Tag Archives: healing

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Music and Melancholy

As one who is all too familiar with the realities and exhausting effects of depression, I find myself looking for ways to describe it in a more tangible way to myself and the people in my life. The difficulty is that, unlike other infirmities, you cannot see depression like you can see a flesh wound or a broken leg or even a terminal illness. As Parker Palmer (one who has experienced multiple personal bouts with depression) writes in his book, Let Your Life Speak, “I still find depression difficult to speak about because the experience is so unspeakable.” While there

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Getting to the Root of Depression

In my experience, depression has had two opposing effects: it protected me from feeling deep pain but, at the same time, robbed me of relationships and healing. Thirty-eight years ago today, my life was changed forever. What should have been a time of joy and celebration turned into sadness, despair, and a journey into depression. My two infant twin sons were born too early to survive. All the things that I had learned through my childhood about faith and never doubting God's plan began to fade. How could something that I thought was in God's plan go so terribly wrong?

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How to Heal from Traumatic Events

When scary things happen to people we know, in places we have been, like a church or a school, or at concerts we might have attended, or airports we’ve traveled through — there is a quietness of disbelief. An echo of these questions... Why did this happen? Was there a motive? How could something so heartbreaking happen so close to home?  Am I in danger?  When traumatic events occur, they stay frozen like a snapshot in the mind. In these moments, we go into a trauma response — whether it's fight, flight, or freeze. The story gets lost from the narrative

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Leaning Into Your Imperfections

by Kathryn Defatta and Sarah Norris “I don’t have a full length mirror for a reason.” These were some of the first words spoken to me by a dear client of mine as she described the rule she created to keep herself safe from her eating disorder. “If I only look at my face in the mirror, I won’t get sad and angry at my eating disorder because I won’t be able to judge my body.” By choosing to do this, she shuts herself off from the rest of her being and she feels better — but only for a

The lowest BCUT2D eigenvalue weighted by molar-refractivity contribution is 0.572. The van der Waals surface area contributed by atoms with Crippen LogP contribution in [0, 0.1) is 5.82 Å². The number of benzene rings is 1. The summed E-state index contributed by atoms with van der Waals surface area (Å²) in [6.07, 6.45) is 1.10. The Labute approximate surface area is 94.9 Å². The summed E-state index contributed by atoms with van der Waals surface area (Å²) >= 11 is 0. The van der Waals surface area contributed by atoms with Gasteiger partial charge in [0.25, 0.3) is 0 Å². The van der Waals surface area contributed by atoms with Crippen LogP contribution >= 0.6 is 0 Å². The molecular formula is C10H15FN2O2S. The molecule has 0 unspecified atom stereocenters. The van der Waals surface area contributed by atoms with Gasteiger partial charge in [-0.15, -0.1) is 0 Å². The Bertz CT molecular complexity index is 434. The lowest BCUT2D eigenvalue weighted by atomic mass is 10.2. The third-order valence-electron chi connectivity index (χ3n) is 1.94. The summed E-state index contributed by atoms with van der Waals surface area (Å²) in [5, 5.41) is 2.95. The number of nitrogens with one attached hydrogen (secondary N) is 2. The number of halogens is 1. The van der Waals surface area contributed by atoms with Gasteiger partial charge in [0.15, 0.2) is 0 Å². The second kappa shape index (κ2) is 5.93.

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Allowing Yourself to Be Weak

A little over a year ago, I had the unfortunate experience of skiing knee first into a tree. In the days and weeks that followed, my body displayed the physical ramifications of this accident in ways I was unable to hide. The physical pain was terrible, but the internal dialogue I battled daily was just as harsh. The voice in my head was unrelenting in whispering cruel messages of self-doubt, shame and fear. That’s life though, isn’t it? Right when we feel as though we’ve found our groove and know how to masterfully navigate the path we’re on, we hit

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Regaining Ownership of Your Heart

We all have a story to tell. We were made to play the leading roles in our personal movies filled with tragedy, hope, heartache, loss, resilience, delight, honor, and betrayal. This array of feelings somehow make a good movie. When I look at a child, they don’t seem to doubt that they are the leading role.   They weep and wail, fight and play, and wish and ask with confidence. We all start in this place of trusting in life and ourselves, until one day...tragedy hits.   A tragedy is something too overwhelming to hold a narrative for or make

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